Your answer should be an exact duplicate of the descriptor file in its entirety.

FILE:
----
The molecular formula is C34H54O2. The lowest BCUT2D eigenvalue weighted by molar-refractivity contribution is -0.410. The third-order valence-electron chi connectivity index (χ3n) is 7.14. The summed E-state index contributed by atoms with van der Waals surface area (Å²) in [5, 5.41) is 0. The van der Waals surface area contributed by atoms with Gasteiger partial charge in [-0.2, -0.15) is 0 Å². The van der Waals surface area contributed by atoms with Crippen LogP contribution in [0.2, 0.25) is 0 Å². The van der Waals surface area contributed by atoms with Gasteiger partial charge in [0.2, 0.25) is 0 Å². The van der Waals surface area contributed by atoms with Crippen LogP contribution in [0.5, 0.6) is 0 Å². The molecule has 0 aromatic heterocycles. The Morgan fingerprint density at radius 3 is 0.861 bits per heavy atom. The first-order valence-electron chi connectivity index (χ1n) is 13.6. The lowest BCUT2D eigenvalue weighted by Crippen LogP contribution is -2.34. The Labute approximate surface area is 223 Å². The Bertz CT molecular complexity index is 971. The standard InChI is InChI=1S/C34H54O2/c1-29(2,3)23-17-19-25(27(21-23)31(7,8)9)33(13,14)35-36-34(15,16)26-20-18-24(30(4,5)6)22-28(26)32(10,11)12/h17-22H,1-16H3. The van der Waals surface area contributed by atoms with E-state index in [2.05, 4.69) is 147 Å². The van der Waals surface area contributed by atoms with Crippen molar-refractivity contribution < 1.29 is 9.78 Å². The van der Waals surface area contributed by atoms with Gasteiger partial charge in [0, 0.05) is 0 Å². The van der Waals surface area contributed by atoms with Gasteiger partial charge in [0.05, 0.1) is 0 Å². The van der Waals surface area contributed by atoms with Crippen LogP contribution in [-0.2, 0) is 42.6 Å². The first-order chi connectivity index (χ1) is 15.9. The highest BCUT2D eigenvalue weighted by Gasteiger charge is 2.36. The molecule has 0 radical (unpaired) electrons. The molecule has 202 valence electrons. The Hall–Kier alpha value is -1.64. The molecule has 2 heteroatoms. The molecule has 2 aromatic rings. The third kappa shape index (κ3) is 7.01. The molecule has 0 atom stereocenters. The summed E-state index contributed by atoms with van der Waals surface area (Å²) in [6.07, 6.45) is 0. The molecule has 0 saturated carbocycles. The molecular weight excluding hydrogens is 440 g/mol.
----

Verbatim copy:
The molecular formula is C34H54O2. The lowest BCUT2D eigenvalue weighted by molar-refractivity contribution is -0.410. The third-order valence-electron chi connectivity index (χ3n) is 7.14. The summed E-state index contributed by atoms with van der Waals surface area (Å²) in [5, 5.41) is 0. The van der Waals surface area contributed by atoms with Gasteiger partial charge in [-0.2, -0.15) is 0 Å². The van der Waals surface area contributed by atoms with Crippen LogP contribution in [0.2, 0.25) is 0 Å². The van der Waals surface area contributed by atoms with Gasteiger partial charge in [0.2, 0.25) is 0 Å². The van der Waals surface area contributed by atoms with Crippen LogP contribution in [0.5, 0.6) is 0 Å². The molecule has 0 aromatic heterocycles. The Morgan fingerprint density at radius 3 is 0.861 bits per heavy atom. The first-order valence-electron chi connectivity index (χ1n) is 13.6. The lowest BCUT2D eigenvalue weighted by Crippen LogP contribution is -2.34. The Labute approximate surface area is 223 Å². The Bertz CT molecular complexity index is 971. The standard InChI is InChI=1S/C34H54O2/c1-29(2,3)23-17-19-25(27(21-23)31(7,8)9)33(13,14)35-36-34(15,16)26-20-18-24(30(4,5)6)22-28(26)32(10,11)12/h17-22H,1-16H3. The van der Waals surface area contributed by atoms with E-state index in [2.05, 4.69) is 147 Å². The van der Waals surface area contributed by atoms with Crippen molar-refractivity contribution < 1.29 is 9.78 Å². The van der Waals surface area contributed by atoms with Gasteiger partial charge in [0, 0.05) is 0 Å². The van der Waals surface area contributed by atoms with Gasteiger partial charge in [0.05, 0.1) is 0 Å². The van der Waals surface area contributed by atoms with Crippen LogP contribution in [-0.2, 0) is 42.6 Å². The first-order chi connectivity index (χ1) is 15.9. The highest BCUT2D eigenvalue weighted by Gasteiger charge is 2.36. The molecule has 0 radical (unpaired) electrons. The molecule has 202 valence electrons. The Hall–Kier alpha value is -1.64. The molecule has 2 heteroatoms. The molecule has 2 aromatic rings. The third kappa shape index (κ3) is 7.01. The molecule has 0 atom stereocenters. The summed E-state index contributed by atoms with van der Waals surface area (Å²) in [6.07, 6.45) is 0. The molecule has 0 saturated carbocycles. The molecular weight excluding hydrogens is 440 g/mol.